Discover more from (All (Parentheses))
Time Out New York Project: Issue #787, October 28-November 3, 2010
Dir. Alfred Hitchcock. 1960. R. 109mins. Anthony Perkins, Vera Miles, Janet Leigh.
So there’s this girl who steals $40,000. Her name’s Marion Crane (Leigh). She’s a secretary at a real-estate office who’s hungering to move in with her hunky but destitute long-distance lover (John Gavin). Hence the impulsive decision to palm the cash when a cocky client waves it in her face between double entendres.
Men surround Marion — a cop in shades ogles her with contemptuous suspicion; a used-car dealer prods her with intimidating sales-speak. Even Norman Bates (Perkins), the seemingly mild-mannered clerk she has dinner with at a roadside motel, gets antsy in her presence. But he eventually illuminates her crisis of conscience. “We all go a little mad sometimes,” the young man observes, inspiring Marion to renounce her kleptomania and take a cleansing shower. Then Mother shows up.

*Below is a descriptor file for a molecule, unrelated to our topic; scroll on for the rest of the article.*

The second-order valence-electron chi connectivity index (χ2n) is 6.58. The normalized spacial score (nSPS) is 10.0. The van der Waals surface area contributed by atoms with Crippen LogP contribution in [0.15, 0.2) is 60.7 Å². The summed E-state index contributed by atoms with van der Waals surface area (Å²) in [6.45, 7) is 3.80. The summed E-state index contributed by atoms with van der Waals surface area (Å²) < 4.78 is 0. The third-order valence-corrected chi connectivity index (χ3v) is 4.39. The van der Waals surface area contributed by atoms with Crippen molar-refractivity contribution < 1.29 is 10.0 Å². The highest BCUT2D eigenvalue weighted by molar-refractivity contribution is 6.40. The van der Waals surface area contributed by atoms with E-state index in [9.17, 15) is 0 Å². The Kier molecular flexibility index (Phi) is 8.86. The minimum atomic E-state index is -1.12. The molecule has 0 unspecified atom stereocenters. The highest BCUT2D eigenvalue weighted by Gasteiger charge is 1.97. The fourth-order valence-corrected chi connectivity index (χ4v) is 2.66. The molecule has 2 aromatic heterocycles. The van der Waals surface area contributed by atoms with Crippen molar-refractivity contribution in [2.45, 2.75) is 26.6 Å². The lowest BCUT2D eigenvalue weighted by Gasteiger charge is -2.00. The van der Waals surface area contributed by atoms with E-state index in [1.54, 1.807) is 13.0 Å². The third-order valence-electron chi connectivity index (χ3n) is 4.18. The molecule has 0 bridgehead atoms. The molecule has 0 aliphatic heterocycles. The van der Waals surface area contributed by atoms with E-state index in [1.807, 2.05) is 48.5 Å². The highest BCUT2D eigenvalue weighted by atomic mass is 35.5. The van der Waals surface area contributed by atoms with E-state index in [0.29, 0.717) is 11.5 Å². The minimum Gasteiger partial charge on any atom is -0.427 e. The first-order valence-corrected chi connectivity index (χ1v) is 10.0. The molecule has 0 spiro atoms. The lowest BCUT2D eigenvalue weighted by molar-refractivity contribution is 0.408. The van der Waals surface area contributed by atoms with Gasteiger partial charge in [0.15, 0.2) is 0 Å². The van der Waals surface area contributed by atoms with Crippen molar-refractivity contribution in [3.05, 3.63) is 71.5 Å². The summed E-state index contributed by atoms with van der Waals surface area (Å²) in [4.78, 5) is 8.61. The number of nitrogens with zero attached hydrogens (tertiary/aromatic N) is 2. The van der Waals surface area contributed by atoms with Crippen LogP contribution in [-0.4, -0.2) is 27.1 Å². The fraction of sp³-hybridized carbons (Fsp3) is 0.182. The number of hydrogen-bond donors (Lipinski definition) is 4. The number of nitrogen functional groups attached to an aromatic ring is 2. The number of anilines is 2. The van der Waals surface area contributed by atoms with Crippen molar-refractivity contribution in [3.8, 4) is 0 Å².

What was that about madness? Alfred Hitchcock, the jovial purveyor of this influential, still-masterful shocker, implies that we don’t know jack about it. A nosy private eye (Martin Balsam) and Marion’s overly stubborn sister (Miles) wander around as if on preordained paths, seeking shouting-headline explanations (money! multiple personalities!) to ultimately inexplicable occurrences. The best that can be said is there are bats in the belfry and a well-preserved corpse in the basement. What else can one do but scream?—Keith Uhlich
Thanks for reading (All (Parentheses)). Subscribe for free!